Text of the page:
Who Are the Perpetrators of Child Sexual Abuse and What Are the Signs?

Did you know 93% of all child sexual abuse victims know their abuser? Here’s a look at the predatory behaviors often exhibited by perpetrators.

Who Are the Perpetrators of Child Sexual Abuse and What Are the Signs?

Perhaps even more disturbing, 34% of perpetrators are family members.

Perpetrators Often Groom the Parents

It is also common for an offender to groom the parents, which is why they may look for children who are in need of male attention, such as children with single mothers and absent fathers.

“The parents are so thankful for the attention to their child. They’re so thankful that someone sees their child as special and has all these opportunities,” said Anderson.

This, in turn, can lead parents to completely trust this individual to the point where if a child comes forward alleging abuse, they might question the child’s claims.

We have seen this recently during the Larry Nassar abuse scandal when one of his victims testified during his sentencing that her abuse led to her father’s suicide.

When Kyle Stephens was twelve-years-old, she told her parents that Nassar, a renowned doctor and family friend who would often have dinner with them, had been molesting her in her own home since she was six-years-old.

Stephens said when her parents confronted Nassar, he denied the abuse and “my parents chose to believe Larry Nassar over me,” reports People.com. She added that her parents made her speak with Nassar about the allegations and he allegedly told her, “No one should ever do that, and if they do, you should tell someone.”

Stephens said her parents’ disbelief put a strain on the relationship, especially her relationship with her father.

“His belief that I lied seeped into the foundation of our relationship,” she testified. “Every time we got into a fight, he would tell me, ‘You need to apologize to Larry.’ I started to question whether the abuse ever happened.”

Stephens said her father finally believed her when she confronted him again about the abuse before leaving for college. He committed suicide in 2016.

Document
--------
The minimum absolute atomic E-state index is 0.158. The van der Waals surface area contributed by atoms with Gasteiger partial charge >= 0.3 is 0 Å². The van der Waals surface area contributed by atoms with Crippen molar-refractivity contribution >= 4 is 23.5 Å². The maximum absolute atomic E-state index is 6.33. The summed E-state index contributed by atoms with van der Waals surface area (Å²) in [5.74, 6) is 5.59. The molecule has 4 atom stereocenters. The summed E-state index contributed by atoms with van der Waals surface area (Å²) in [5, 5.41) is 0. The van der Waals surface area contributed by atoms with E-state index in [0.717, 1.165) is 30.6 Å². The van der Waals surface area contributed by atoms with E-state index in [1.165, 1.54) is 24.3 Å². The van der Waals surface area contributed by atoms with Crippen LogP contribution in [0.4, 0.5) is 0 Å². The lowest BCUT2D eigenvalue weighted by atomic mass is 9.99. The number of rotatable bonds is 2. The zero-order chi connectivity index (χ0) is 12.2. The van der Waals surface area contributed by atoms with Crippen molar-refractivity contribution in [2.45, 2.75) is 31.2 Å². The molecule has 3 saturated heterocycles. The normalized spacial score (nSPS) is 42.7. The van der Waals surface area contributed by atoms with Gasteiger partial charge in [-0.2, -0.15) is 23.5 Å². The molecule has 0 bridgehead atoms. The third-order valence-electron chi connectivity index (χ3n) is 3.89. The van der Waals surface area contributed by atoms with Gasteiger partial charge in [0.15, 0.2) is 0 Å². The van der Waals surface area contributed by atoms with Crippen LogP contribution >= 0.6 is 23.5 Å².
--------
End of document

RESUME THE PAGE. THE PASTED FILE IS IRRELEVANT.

Knowing the warning signs of both victims and perpetrators of child sexual abuse will help to both identify potential abuse and prevent it.

As previously discussed in Part 1 of this series, children very rarely lie about sexual abuse — only 4-8% of child sexual abuse reports are fabricated. For the small percentage of children who actually disclose their abuse, it is vital that what they share is believed, no matter how trusted or respected the alleged abuser might be.

If you know a child who has been sexually abused, suspect a child is being sexually abused, or are a victim of child sexual abuse, please call the National Child Abuse Hotline at (1-800) 422-4453 or the National Center for Missing and Exploited Children at (1-800) 843-5678.

Did you miss Part 1 about child sexual abuse victims? You can read it here.

Part 3 regarding how to report child sexual abuse and provide support to victims can be read here.

Part 4, which discusses what educators can do to prevent child sexual abuse within their institutions, can be read here.


  1. United States Department of Health and Human Services Child Maltreatment Survey, 2016 (2018)
  2. Snyder, H. N. (2000)
  3. Finkelhor, D. (2012)

About the Author


Amy is Campus Safety’s Senior Editor. Prior to joining the editorial team in 2017, she worked in both events and digital marketing.

Amy’s mother, brother, sister-in-law and a handful of cousins are teachers, motivating her to learn and share as much as she can about campus security. She has a minor in education and has worked with children in several capacities, further deepening her passion for keeping students safe.

In her free time, Amy enjoys exploring the outdoors with her husband, her son and her dog.

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